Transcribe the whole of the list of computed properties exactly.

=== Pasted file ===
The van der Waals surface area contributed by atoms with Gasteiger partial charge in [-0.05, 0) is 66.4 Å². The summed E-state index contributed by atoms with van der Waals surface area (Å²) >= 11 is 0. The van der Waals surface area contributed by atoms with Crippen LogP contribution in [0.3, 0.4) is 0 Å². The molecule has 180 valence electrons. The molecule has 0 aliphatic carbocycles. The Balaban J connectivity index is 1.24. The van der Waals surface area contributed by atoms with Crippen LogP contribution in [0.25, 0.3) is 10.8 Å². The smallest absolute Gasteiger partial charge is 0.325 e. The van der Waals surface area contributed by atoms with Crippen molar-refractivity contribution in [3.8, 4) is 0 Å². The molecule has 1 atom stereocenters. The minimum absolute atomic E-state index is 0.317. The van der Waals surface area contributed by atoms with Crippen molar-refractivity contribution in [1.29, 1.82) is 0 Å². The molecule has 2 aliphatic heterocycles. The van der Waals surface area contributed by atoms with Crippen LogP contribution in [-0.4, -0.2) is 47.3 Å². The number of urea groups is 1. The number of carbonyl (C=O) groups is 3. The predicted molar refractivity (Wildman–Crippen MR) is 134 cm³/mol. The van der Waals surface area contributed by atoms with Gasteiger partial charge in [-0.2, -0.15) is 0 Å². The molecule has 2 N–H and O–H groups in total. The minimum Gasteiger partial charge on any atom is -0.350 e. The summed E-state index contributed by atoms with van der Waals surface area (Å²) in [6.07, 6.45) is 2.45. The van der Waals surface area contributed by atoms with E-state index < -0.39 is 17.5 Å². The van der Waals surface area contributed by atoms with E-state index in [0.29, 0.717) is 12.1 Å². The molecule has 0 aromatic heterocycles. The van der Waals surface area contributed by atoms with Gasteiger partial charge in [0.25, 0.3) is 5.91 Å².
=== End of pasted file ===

The van der Waals surface area contributed by atoms with Gasteiger partial charge in [-0.05, 0) is 66.4 Å². The summed E-state index contributed by atoms with van der Waals surface area (Å²) >= 11 is 0. The van der Waals surface area contributed by atoms with Crippen LogP contribution in [0.3, 0.4) is 0 Å². The molecule has 180 valence electrons. The molecule has 0 aliphatic carbocycles. The Balaban J connectivity index is 1.24. The van der Waals surface area contributed by atoms with Crippen LogP contribution in [0.25, 0.3) is 10.8 Å². The smallest absolute Gasteiger partial charge is 0.325 e. The van der Waals surface area contributed by atoms with Crippen molar-refractivity contribution in [3.8, 4) is 0 Å². The molecule has 1 atom stereocenters. The minimum absolute atomic E-state index is 0.317. The van der Waals surface area contributed by atoms with Crippen molar-refractivity contribution in [1.29, 1.82) is 0 Å². The molecule has 2 aliphatic heterocycles. The van der Waals surface area contributed by atoms with Crippen LogP contribution in [-0.4, -0.2) is 47.3 Å². The number of urea groups is 1. The number of carbonyl (C=O) groups is 3. The predicted molar refractivity (Wildman–Crippen MR) is 134 cm³/mol. The van der Waals surface area contributed by atoms with Gasteiger partial charge in [-0.2, -0.15) is 0 Å². The molecule has 2 N–H and O–H groups in total. The minimum Gasteiger partial charge on any atom is -0.350 e. The summed E-state index contributed by atoms with van der Waals surface area (Å²) in [6.07, 6.45) is 2.45. The van der Waals surface area contributed by atoms with E-state index < -0.39 is 17.5 Å². The van der Waals surface area contributed by atoms with E-state index in [0.29, 0.717) is 12.1 Å². The molecule has 0 aromatic heterocycles. The van der Waals surface area contributed by atoms with Gasteiger partial charge in [0.25, 0.3) is 5.91 Å².